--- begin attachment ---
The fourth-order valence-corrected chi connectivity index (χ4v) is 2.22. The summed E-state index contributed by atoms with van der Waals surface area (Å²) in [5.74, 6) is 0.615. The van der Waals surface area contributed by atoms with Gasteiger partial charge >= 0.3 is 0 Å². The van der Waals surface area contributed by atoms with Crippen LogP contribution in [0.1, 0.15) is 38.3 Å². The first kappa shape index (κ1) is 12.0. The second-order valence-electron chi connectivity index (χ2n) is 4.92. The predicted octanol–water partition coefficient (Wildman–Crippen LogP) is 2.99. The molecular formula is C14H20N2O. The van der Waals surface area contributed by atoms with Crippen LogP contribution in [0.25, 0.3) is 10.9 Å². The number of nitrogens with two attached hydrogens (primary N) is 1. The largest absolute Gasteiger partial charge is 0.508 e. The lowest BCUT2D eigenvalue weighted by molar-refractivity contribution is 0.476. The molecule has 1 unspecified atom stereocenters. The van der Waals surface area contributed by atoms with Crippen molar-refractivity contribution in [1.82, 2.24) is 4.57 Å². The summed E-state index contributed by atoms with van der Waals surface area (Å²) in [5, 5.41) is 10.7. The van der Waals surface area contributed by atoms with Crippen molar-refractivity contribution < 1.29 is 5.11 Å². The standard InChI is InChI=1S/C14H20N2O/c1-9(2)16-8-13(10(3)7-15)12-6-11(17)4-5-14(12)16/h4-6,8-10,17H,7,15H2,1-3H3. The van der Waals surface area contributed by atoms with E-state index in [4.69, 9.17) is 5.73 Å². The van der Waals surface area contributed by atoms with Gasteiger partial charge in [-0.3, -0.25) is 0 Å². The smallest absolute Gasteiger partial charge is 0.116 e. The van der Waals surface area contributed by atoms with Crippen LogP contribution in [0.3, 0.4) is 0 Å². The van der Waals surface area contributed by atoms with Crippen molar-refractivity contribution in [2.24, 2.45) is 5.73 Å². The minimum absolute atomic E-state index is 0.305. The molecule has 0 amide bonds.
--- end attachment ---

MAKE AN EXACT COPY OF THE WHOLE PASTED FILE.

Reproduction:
The fourth-order valence-corrected chi connectivity index (χ4v) is 2.22. The summed E-state index contributed by atoms with van der Waals surface area (Å²) in [5.74, 6) is 0.615. The van der Waals surface area contributed by atoms with Gasteiger partial charge >= 0.3 is 0 Å². The van der Waals surface area contributed by atoms with Crippen LogP contribution in [0.1, 0.15) is 38.3 Å². The first kappa shape index (κ1) is 12.0. The second-order valence-electron chi connectivity index (χ2n) is 4.92. The predicted octanol–water partition coefficient (Wildman–Crippen LogP) is 2.99. The molecular formula is C14H20N2O. The van der Waals surface area contributed by atoms with Crippen LogP contribution in [0.25, 0.3) is 10.9 Å². The number of nitrogens with two attached hydrogens (primary N) is 1. The largest absolute Gasteiger partial charge is 0.508 e. The lowest BCUT2D eigenvalue weighted by molar-refractivity contribution is 0.476. The molecule has 1 unspecified atom stereocenters. The van der Waals surface area contributed by atoms with Crippen molar-refractivity contribution in [1.82, 2.24) is 4.57 Å². The summed E-state index contributed by atoms with van der Waals surface area (Å²) in [5, 5.41) is 10.7. The van der Waals surface area contributed by atoms with Crippen molar-refractivity contribution < 1.29 is 5.11 Å². The standard InChI is InChI=1S/C14H20N2O/c1-9(2)16-8-13(10(3)7-15)12-6-11(17)4-5-14(12)16/h4-6,8-10,17H,7,15H2,1-3H3. The van der Waals surface area contributed by atoms with E-state index in [4.69, 9.17) is 5.73 Å². The van der Waals surface area contributed by atoms with Gasteiger partial charge in [-0.3, -0.25) is 0 Å². The smallest absolute Gasteiger partial charge is 0.116 e. The van der Waals surface area contributed by atoms with Crippen LogP contribution in [0.3, 0.4) is 0 Å². The van der Waals surface area contributed by atoms with Crippen molar-refractivity contribution in [2.24, 2.45) is 5.73 Å². The minimum absolute atomic E-state index is 0.305. The molecule has 0 amide bonds.